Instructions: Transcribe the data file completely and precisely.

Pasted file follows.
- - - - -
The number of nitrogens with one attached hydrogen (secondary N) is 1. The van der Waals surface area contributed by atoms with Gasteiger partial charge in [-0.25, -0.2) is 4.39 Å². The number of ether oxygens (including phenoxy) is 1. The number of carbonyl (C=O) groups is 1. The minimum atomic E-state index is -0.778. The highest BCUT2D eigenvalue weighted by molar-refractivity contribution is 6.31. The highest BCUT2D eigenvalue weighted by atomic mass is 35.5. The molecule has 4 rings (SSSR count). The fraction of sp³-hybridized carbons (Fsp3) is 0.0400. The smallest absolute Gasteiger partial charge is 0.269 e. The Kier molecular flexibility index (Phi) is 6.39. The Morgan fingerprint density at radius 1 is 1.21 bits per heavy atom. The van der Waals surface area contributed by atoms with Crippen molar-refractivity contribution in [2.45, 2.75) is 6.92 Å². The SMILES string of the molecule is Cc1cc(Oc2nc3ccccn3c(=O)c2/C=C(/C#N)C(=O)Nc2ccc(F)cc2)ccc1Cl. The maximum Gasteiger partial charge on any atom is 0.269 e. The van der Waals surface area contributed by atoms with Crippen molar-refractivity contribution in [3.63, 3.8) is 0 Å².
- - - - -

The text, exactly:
The number of nitrogens with one attached hydrogen (secondary N) is 1. The van der Waals surface area contributed by atoms with Gasteiger partial charge in [-0.25, -0.2) is 4.39 Å². The number of ether oxygens (including phenoxy) is 1. The number of carbonyl (C=O) groups is 1. The minimum atomic E-state index is -0.778. The highest BCUT2D eigenvalue weighted by molar-refractivity contribution is 6.31. The highest BCUT2D eigenvalue weighted by atomic mass is 35.5. The molecule has 4 rings (SSSR count). The fraction of sp³-hybridized carbons (Fsp3) is 0.0400. The smallest absolute Gasteiger partial charge is 0.269 e. The Kier molecular flexibility index (Phi) is 6.39. The Morgan fingerprint density at radius 1 is 1.21 bits per heavy atom. The van der Waals surface area contributed by atoms with Crippen molar-refractivity contribution in [2.45, 2.75) is 6.92 Å². The SMILES string of the molecule is Cc1cc(Oc2nc3ccccn3c(=O)c2/C=C(/C#N)C(=O)Nc2ccc(F)cc2)ccc1Cl. The maximum Gasteiger partial charge on any atom is 0.269 e. The van der Waals surface area contributed by atoms with Crippen molar-refractivity contribution in [3.63, 3.8) is 0 Å².